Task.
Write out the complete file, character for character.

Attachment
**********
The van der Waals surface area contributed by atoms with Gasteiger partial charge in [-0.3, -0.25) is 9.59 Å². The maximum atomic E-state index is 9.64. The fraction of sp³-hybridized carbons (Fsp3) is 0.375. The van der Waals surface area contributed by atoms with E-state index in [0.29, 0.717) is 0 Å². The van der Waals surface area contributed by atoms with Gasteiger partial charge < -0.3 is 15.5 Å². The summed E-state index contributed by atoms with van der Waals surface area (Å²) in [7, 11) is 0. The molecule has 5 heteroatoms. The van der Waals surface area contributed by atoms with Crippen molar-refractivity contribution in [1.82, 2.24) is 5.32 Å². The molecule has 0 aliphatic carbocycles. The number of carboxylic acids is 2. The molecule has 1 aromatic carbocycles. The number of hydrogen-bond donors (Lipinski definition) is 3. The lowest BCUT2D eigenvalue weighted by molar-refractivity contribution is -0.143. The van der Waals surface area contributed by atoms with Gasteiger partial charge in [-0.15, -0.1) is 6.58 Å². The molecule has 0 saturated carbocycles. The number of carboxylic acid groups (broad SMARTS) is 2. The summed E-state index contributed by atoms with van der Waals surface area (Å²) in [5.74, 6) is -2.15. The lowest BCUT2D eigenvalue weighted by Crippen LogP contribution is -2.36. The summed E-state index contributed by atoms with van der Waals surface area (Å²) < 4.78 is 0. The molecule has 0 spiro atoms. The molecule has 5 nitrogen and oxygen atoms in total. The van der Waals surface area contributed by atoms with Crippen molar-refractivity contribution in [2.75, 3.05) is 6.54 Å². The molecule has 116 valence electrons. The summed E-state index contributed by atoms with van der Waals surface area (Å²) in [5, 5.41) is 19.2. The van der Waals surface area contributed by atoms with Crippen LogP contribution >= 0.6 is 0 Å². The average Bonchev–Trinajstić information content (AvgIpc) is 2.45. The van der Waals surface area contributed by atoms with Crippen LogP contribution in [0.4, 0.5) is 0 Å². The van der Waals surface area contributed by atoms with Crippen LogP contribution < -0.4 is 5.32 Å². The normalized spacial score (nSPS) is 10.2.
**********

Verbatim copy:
The van der Waals surface area contributed by atoms with Gasteiger partial charge in [-0.3, -0.25) is 9.59 Å². The maximum atomic E-state index is 9.64. The fraction of sp³-hybridized carbons (Fsp3) is 0.375. The van der Waals surface area contributed by atoms with E-state index in [0.29, 0.717) is 0 Å². The van der Waals surface area contributed by atoms with Gasteiger partial charge < -0.3 is 15.5 Å². The summed E-state index contributed by atoms with van der Waals surface area (Å²) in [7, 11) is 0. The molecule has 5 heteroatoms. The van der Waals surface area contributed by atoms with Crippen molar-refractivity contribution in [1.82, 2.24) is 5.32 Å². The molecule has 0 aliphatic carbocycles. The number of carboxylic acids is 2. The molecule has 1 aromatic carbocycles. The number of hydrogen-bond donors (Lipinski definition) is 3. The lowest BCUT2D eigenvalue weighted by molar-refractivity contribution is -0.143. The van der Waals surface area contributed by atoms with Gasteiger partial charge in [-0.15, -0.1) is 6.58 Å². The molecule has 0 saturated carbocycles. The number of carboxylic acid groups (broad SMARTS) is 2. The summed E-state index contributed by atoms with van der Waals surface area (Å²) in [5.74, 6) is -2.15. The lowest BCUT2D eigenvalue weighted by Crippen LogP contribution is -2.36. The summed E-state index contributed by atoms with van der Waals surface area (Å²) < 4.78 is 0. The molecule has 0 spiro atoms. The molecule has 5 nitrogen and oxygen atoms in total. The van der Waals surface area contributed by atoms with Crippen molar-refractivity contribution in [2.75, 3.05) is 6.54 Å². The molecule has 116 valence electrons. The summed E-state index contributed by atoms with van der Waals surface area (Å²) in [5, 5.41) is 19.2. The van der Waals surface area contributed by atoms with Crippen LogP contribution >= 0.6 is 0 Å². The average Bonchev–Trinajstić information content (AvgIpc) is 2.45. The van der Waals surface area contributed by atoms with Crippen LogP contribution in [0.4, 0.5) is 0 Å². The van der Waals surface area contributed by atoms with Crippen LogP contribution < -0.4 is 5.32 Å². The normalized spacial score (nSPS) is 10.2.